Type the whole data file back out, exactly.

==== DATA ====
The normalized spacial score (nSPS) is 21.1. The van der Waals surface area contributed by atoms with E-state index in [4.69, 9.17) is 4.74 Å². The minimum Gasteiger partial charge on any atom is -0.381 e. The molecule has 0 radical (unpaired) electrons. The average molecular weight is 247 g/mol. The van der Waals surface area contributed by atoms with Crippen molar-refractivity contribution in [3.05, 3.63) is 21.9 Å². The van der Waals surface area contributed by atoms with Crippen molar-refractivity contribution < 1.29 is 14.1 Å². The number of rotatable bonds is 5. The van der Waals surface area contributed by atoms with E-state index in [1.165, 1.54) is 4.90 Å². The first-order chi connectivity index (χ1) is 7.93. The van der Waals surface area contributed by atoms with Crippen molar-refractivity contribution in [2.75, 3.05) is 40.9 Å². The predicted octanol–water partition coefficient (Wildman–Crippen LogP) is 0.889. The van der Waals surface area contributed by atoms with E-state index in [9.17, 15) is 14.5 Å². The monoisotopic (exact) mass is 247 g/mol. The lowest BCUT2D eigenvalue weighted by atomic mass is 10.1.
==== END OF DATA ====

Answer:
The normalized spacial score (nSPS) is 21.1. The van der Waals surface area contributed by atoms with E-state index in [4.69, 9.17) is 4.74 Å². The minimum Gasteiger partial charge on any atom is -0.381 e. The molecule has 0 radical (unpaired) electrons. The average molecular weight is 247 g/mol. The van der Waals surface area contributed by atoms with Crippen molar-refractivity contribution in [3.05, 3.63) is 21.9 Å². The van der Waals surface area contributed by atoms with Crippen molar-refractivity contribution < 1.29 is 14.1 Å². The number of rotatable bonds is 5. The van der Waals surface area contributed by atoms with E-state index in [1.165, 1.54) is 4.90 Å². The first-order chi connectivity index (χ1) is 7.93. The van der Waals surface area contributed by atoms with Crippen molar-refractivity contribution in [2.75, 3.05) is 40.9 Å². The predicted octanol–water partition coefficient (Wildman–Crippen LogP) is 0.889. The van der Waals surface area contributed by atoms with E-state index in [9.17, 15) is 14.5 Å². The monoisotopic (exact) mass is 247 g/mol. The lowest BCUT2D eigenvalue weighted by atomic mass is 10.1.